Protesters, celebrities and fishermen were gearing up for Canada's hotly debated seal hunt, set to get under way later this week in the gulf off the Atlantic Ocean.
Federal Fisheries Minister Loyola Hearn has given a cold shoulder to French film legend Brigitte Bardot, who intends to visit Ottawa on Wednesday to implore the federal government to end the regulated slaughter of some 325,000 harp seals.
Hearn told the St. John's Telegram in Newfoundland, where the largest leg of the hunt takes place, that he turned down a request by Bardot to meet during her visit.
"It just furthers their cause," Hearn said, referring to the attention such a meeting would generate for the hunt's opponents.
Bardot made waves in the 1970s when she first came to Canada to protest the annual hunt by posing with the adorable doe-eyed pups. Many celebrities, including Paul McCartney, have their pictures taken with the fluffy white newborns, though Canada years ago banned the killing of the pups until after they molt and lose their white fur.
Bardot, making her first trip back to Canada in nearly 30 years, said she would be joined at a news conference in the federal capital by American actress Persia White, of the TV show "Girlfriends," and Sea Shepherd Conservation Society Founder Captain Paul Watson.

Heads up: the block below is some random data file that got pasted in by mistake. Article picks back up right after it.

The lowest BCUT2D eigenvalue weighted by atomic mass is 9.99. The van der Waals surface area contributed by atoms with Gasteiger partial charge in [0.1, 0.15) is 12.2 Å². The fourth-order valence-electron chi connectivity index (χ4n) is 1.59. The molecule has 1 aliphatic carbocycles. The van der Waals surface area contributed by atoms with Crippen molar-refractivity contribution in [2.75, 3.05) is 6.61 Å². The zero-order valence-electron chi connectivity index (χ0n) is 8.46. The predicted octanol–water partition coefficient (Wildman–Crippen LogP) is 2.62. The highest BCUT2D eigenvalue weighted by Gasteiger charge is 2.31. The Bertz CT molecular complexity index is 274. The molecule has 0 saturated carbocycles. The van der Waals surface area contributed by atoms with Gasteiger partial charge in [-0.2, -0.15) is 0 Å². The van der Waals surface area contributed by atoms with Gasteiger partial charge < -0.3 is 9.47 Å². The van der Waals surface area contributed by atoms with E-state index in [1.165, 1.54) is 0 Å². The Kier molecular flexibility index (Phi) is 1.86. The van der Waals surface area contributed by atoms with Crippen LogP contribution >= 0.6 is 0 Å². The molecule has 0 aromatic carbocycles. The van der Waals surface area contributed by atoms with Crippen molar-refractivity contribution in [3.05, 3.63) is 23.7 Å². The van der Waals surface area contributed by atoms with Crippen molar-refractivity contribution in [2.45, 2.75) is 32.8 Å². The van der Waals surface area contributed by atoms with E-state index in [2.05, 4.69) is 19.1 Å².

Prime Minister Stephen Harper also turned down a meeting with the former sex symbol.
"My responsibilities are about the ... needs of Canadians," he said. "I don't intend to participate in the actions of famous people for publicity."
Former Beatle McCartney and his wife, Heather Mills McCartney, took to the ice floes off the Atlantic Ocean two weeks ago to frolic with seal pups and highlight the work of anti-seal hunt efforts by the Humane Society and other animal protection groups.
The McCartneys made a passionate appeal against the hunt, saying officials should consider developing eco-tourism in place of the hunt, which he described as brutal and "a stain on the character of the Canadian people."
Fisheries officials and sealers say the annual hunt provides badly needed income for the isolated fishing communities in Atlantic Canada, as well as food and shelter for the aboriginal Inuits in the Arctic North.
About 320,000 seals pups were killed during the hunt last year, bringing the local fishermen C$16.5 million (€13.84 million; US$14.5 million) in supplemental income during the winter offseason.
Federal officials say fishing communities of Quebec and Newfoundland, whose livelihoods were devastated when the Atlantic cod stocks dried up in the 1990s, earn 25 percent to 40 percent of their annual income by selling the seal pelts and blubber for about $70 each.
The dates for the spring leg of the hunt have yet to be announced as the unseasonably mild temperatures in Atlantic Canada have made the ice thin. But sealers and federal fisheries officials believe it will get under way by Friday or Saturday. It can last from three to 10 days, depending on hunting conditions.
The quota for the hunt in the Gulf of St. Lawrence is 91,000 harp seals.
The bulk of the seal hunt takes place in April, when it moves to the north coast of Newfoundland and Labrador, where sealers can take 224,000 animals this year.
The United States banned Canadian seals products in 1972, and a ban on importing the white pelts of seal pups was implemented by the European Community in 1983.